The Upside of a Lower Dollar for BC

January 17, 2014
Ken Peacock

In early May last year the Canadian dollar was trading near parity with the US dollar. Between May and mid-October it fluctuated between 99 and 96 US cents per Canadian dollar. In November the Loonie started on a more definitive downward trend and by early 2014 it had fallen sharply to about 91.5 US cents. This relatively rapid decline hurts Canadian residents inclined to shop in the US, snowbirds and residents vacationing south of the border. But on balance, the fall in the Loonie is good news for BC in an overall economic sense.

The Canada-US exchange rate can be thought of as one of the most important “prices” in the economy; particularly in the highly integrated North American economy, it affects almost all elements of the Canadian economy. For BC, the most significant positive impact of a weaker currency is seen in the export sector. Exporters selling goods and services into the US marketplace now have an effective price reduction of nearly 10%, making their products more competitive. Companies selling commodities priced in US dollars, such as lumber and pulp, now receive an additional 10% when they convert their revenues back into Canadian currency. Considering that last year BC shipped around $15 billion worth of merchandise into the US, the lower currency will have a sizable positive impact. The film and television industry is also a clear beneficiary of a weaker dollar; for this sector, the decline is especially welcome as it helps to attenuate the erosion of its North American competitiveness due to the elimination of the HST.

Tourism is another sector where BC will benefit. The number of Americans coming to Canada steadily dwindled over the past decade. Increased security and border delays and the 2008-09 recession were among the contributing factors, but a Canadian dollar at or above parity also played a role in deterring Americans from coming to BC. With the lower dollar and the US economy recovering, more Americans will be spending time in BC in 2014. On the flip side, the decline in the Loonie will keep some more Canadian travellers at home.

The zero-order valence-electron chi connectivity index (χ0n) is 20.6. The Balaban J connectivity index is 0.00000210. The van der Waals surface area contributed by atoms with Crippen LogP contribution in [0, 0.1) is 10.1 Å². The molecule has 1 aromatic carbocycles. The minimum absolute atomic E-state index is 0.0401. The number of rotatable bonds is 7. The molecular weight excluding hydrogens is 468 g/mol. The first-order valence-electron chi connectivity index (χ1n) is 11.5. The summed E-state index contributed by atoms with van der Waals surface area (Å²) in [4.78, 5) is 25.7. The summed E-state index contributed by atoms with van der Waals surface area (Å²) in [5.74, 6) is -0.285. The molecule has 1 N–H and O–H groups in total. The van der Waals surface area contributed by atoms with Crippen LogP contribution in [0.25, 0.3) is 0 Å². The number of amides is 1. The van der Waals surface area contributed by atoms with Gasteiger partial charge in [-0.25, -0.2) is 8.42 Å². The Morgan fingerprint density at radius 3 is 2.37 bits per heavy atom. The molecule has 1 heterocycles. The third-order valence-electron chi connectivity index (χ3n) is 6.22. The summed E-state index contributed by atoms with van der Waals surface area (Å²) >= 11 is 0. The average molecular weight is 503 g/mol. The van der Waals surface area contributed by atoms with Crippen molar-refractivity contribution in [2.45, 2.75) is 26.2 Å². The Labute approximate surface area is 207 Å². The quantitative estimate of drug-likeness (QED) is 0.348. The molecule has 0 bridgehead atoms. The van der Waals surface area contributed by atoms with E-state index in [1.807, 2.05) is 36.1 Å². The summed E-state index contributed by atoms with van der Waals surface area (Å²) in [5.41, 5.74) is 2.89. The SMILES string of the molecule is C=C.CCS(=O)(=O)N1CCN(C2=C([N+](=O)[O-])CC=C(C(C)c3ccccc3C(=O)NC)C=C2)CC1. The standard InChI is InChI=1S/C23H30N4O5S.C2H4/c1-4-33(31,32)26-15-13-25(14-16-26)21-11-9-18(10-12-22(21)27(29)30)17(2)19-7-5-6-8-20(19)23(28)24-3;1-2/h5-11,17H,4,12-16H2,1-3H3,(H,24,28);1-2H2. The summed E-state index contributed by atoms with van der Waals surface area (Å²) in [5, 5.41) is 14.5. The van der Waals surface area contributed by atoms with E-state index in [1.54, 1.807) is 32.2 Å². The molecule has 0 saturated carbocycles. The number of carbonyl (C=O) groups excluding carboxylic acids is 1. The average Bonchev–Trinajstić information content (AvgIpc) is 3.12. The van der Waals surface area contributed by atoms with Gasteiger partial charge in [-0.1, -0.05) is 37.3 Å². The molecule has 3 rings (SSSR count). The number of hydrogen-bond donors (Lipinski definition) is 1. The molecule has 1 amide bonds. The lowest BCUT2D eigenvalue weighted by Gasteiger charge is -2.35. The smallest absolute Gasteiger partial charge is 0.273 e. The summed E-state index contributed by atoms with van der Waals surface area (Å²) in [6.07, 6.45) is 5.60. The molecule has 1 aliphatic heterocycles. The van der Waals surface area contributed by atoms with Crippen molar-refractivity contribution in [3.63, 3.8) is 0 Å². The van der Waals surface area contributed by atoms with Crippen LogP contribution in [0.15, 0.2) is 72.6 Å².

Cross-border shopping, especially for gas and a number of staple grocery items, has increased dramatically in recent years as the dollar steadily strengthened. With the weaker Canadian dollar we expect some cross border shopping to be curtailed. While this will pinch some BC household budgets, many retailers in close proximity to the border should see an increase in business and the broader BC economy will benefit if there is less “leakage” of retail spending to the US.

The downsides of the weaker dollar include the fact that it results in higher prices for some consumer goods, especially things such as produce and other food items. In addition, machinery and equipment and many other business inputs imported into Canada from the US will be more costly. This may cause some companies to delay making productivity-improving upgrades to their equipment.

On balance, however, the lower dollar is good for our economy. Even the provincial government will benefit. Modelling done by the BC Ministry of Finance shows that for every one cent decline in the Loonie, via the positive channels noted above the provincial government will realize between $25 and $50 million in additional revenue. At a time of sluggish economic growth and weak job creation, the drop in the Loonie is actually welcome news for BC.

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